The Arun Valley Railway is a fictitious light railway set in Sussex. It is a modular system, built to 00 gauge, and is used by four members of the Wellington British Railway Modellers in Wellington, New Zealand.
Arun Valley Railway modules are each self contained with their own backscene and end boards. The system is a truly modular one because any module can be connected to any other, and the track is set at the same place at the end of each board. The system is based on a module length of 1300mm and a width of either 200mm or 300mm. Outside corner modules are based on a square of 650mm with the back corner removed, inside corners on a squashed hexagon based on a 1200mm square. Within each module the scenery is complete on its own, with the breaks between modules being concealed by the end boards.
The modules are set at a height of 1200mm from the floor to the track bed on tripod trestles. The first module assembled will use two trestles and the rest are each piggybacked onto the previous one and so need only one trestle. The baseboards are connected by M6 or 1/4 inch bolts through the module frame ends. The materials used in the construction of the baseboards will variy depending on the builders choice. 50mm x 25mm timber with softboard tops is common but MDF tops are also used and some are made from 4.5mm plywood. Ground contours are built up from carved polystyrene with plaster over the top or wire mesh with reinforced plaster.
The modular system electrical supply uses a bus running the length of the layout, with an RCA socket at the right hand end of each module and a corresponding plug at the left hand end to connect each module electrically. This means that usually only one engine can be used at a time. Some modules, such as Stane Street have a separate controller position available. Others use switches to enable individually controlled trains to enter two tracks from each end at the same time. To enable more controllers on longer layouts a special unit containing a double pole double throw switch and controller input can be used to create a section break.
At exhibitions a timetable is sometimes used. Owing to the flexible nature of the modules a different one is usually needed each time! For our most recent appearances a flip chart system enables the public to see what is happening and this seems to be appreciated. The Arun Valley system has been seen at 25 exhibitions locally in the last 11 years.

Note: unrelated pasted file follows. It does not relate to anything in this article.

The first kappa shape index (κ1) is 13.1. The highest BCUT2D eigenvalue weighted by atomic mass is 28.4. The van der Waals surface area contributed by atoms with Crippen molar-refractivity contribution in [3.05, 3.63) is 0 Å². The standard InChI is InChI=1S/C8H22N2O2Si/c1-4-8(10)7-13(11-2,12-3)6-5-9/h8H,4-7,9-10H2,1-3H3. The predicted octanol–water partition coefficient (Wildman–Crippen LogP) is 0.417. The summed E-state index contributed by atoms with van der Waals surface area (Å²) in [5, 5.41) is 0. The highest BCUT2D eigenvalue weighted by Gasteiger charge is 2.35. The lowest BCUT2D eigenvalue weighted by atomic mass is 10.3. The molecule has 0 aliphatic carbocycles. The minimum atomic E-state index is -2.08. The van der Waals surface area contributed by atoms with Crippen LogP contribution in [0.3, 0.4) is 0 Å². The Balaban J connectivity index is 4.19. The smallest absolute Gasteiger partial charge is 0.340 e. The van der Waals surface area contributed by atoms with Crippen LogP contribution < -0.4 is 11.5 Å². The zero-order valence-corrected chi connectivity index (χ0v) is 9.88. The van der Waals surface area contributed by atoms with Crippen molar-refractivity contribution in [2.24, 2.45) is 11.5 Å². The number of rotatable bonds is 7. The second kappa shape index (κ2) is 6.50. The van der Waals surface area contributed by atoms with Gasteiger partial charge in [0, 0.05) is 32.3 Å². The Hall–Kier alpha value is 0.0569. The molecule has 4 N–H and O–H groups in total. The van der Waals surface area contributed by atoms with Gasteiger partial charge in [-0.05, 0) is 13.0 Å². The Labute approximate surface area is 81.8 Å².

Exhibitions attended up to 2001:
- 7 modules at Model Railex 94 for Wellington British Railway Modellers in Wainuiomata, September 1994
- 10 modules at The Great Models & Hobbies Expo 1995 in Wellington, May 1995
- 9 modules at Model Railex 95 for Wellington British Railway Modellers in Wellington, July 1995
- 5 modules at the New Zealand British Railway Modellers Convention 1995 in Wellington, October 1995
- 15 modules at Model Railex 96 for Wellington British Railway Modellers in Wellington, September 1996
- 9 modules at Model-Wai 97 for Wairarapa Railway Modellers in Masterton, July 1997
- 8 modules at The Great Little Train Show for Hutt Valley Railroad Modellers in Wellington, April 1998
- 11 modules at Model Railex 98 for Wellington British Railway Modellers in Wellington, October 1998
- 9 modules at Model-Wai 99 for Wairarapa Railway Modellers in Masterton, July 1999
- 12 modules at Rail-X’99 for Scale Rails and Manawatu Model Railway Clubs in Palmerston North, August 1999
- 16 modules at Model Railex 99 for Wellington British Railway Modellers in Wellington, October 1999
- 18 modules at The Great Little Train Show for Hutt Valley Model Railway Club in Porirua, November 1999
- 23 modules at Model railex 00 for Wellington British Railway Modellers in Wellington, October 2000
- 17 modules at Rail-X2000 for Manawatu Model Railway Clubs in Palmerston North, November 2000
- 16 modules at the Marklin Train and Toy Show in Upper Hutt, March 2001
- 9 modules at the Toy and Hobby show in Wanganui, April 2001
- 13 modules at Model-Wai 2001 for Wairarapa Railway Modellers in Masterton, July 2001
For more recent shows there is now an AVR Shows page
The rolling stock used on the Arun Valley is generally from the Southern Region of British Railways, as would have been used from 1948 to about 1964, but generally anything goes within reason. Steam engines are small tender or tank types, ready to run ( RTR ) or kit built. Diesel shunters are also used.
Passenger coaches and goods wagons used are RTR or from kits. Most makes available are represented.